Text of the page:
Wednesday, 24 March 2021

Ceisteanna (379)

Ruairí Ó Murchú


379. Deputy Ruairí Ó Murchú asked the Minister for Transport the implications following Brexit in regard to the UK land bridge and the supply chain; and if he will make a statement on the matter. [1845/21]

Amharc ar fhreagra

Freagraí scríofa (Ceist ar Transport)

A key priority for my Department in the lead up to the end of the transition period was to ensure continued freight connectivity with both our UK and EU markets. Over the first two months of 2021 we have seen substantial changes in volumes and flows in these markets as businesses reacted and adjusted to the new trading environment.

Analyses by the Irish Maritime Development Office for my Department shows that for the first two months of 2021 there was a decline of 39% in the number of Roll-on / Roll-off trailer units on Ireland-GB routes (including 50% on the Holyhead – Dublin route) when compared to the same period in 2020.

The analyses indicated an increase in the number of trailer units of 78% on direct Ireland – EU routes. It estimated an overall decline in RoRo units to and from Ireland of 20%.  The IMDO concluded this overall decline can be attributed to two main issues: economic factors (e.g. stockpiling in Q4 2020, covid supressed demand) and shifting trade patterns.

The most noted impact is the decline on the Central and Southern Corridors with the biggest impact, in volume terms, on Dublin Port. This is partly explained by the volumes in some cases using NI ports rather than Dublin, by the diversion of GB Landbridge traffic to direct services, and also the impacts of stockpiling in Q4 2020. The overall situation is seriously impacted by Covid and the collapse in passenger numbers.

The drop in volumes on these corridors are of particular concern to my Department. Prior to 1 January 2021, the GB Landbridge was the preferred route to EU markets for accompanied RoRo traffic as it was the most reliable and the shortest route to continental EU markets. Since the 1 January, we have seen a considerable transfer of this traffic to direct routes to continental ports.

The available capacity provided by shipping companies to facilitate this transfer is very welcome and I expect that increased volumes on these direct services will remain a feature of the future. However, from a national perspective, the Central and Southern routes are also of strategic importance to Ireland for accessing GB markets and also as a viable option for continuing trade with the EU via the GB Landbridge.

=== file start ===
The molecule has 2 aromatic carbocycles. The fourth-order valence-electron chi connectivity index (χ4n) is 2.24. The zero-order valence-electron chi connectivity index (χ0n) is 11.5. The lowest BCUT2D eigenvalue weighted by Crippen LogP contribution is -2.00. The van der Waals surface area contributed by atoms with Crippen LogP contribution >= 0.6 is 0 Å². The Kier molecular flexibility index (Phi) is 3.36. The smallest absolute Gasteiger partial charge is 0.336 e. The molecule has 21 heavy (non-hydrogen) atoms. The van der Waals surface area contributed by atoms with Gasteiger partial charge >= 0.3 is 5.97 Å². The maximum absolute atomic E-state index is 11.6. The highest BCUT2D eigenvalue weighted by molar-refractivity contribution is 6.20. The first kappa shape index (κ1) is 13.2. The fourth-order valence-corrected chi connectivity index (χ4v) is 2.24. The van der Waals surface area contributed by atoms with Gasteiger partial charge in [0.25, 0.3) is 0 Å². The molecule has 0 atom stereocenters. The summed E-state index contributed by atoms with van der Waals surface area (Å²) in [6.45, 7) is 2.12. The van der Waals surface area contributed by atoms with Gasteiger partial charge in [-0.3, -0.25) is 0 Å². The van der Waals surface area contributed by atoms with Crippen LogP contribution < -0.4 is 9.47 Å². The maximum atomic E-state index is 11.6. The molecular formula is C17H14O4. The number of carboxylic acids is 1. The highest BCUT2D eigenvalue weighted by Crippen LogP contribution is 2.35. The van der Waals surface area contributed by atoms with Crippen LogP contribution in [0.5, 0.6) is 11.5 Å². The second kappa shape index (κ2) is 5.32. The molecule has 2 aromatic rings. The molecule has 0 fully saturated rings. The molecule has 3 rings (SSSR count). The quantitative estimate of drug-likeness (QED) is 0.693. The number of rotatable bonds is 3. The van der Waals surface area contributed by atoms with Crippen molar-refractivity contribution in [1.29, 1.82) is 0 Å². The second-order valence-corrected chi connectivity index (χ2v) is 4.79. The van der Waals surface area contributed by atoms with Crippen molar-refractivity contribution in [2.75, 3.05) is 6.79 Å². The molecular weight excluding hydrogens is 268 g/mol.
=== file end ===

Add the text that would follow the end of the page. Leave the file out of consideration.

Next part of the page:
Concerns around transiting the Landbridge have been raised on a number of occasions with my Department, including in our Shipping Stakeholder Forum and our Haulage and Logistics Stakeholder forum. The UK’s accession to the Common Transit Convention (CTC) allows EU goods to transit through the UK without undergoing full customs import and export formalities on entry and exit from the UK. To avail of the benefits of the CTC, there are certain new requirements, including new paperwork, as well as the need for each consignment to have a financial guarantee in place to cover the potential customs duties and other taxes at risk during the movement.

Ireland continues to work with neighbouring Member States and the European Commission to ensure that the UK landbridge remains a viable route to market for Irish traders including most recently a meeting between French and Irish officials to review experiences in the first two months after Brexit. There is also ongoing contact between Irish and Welsh officials on Brexit issues arising, including in relation to the use of the Landbridge.

In relation to the new border controls, the relevant State agencies continue to work around the clock to ensure trade can flow to the greatest extent possible. Where difficulties have arisen for users in specific cases, the State agencies are engaging directly – whether with the companies, representative organisations or individual drivers – to get the issues resolved.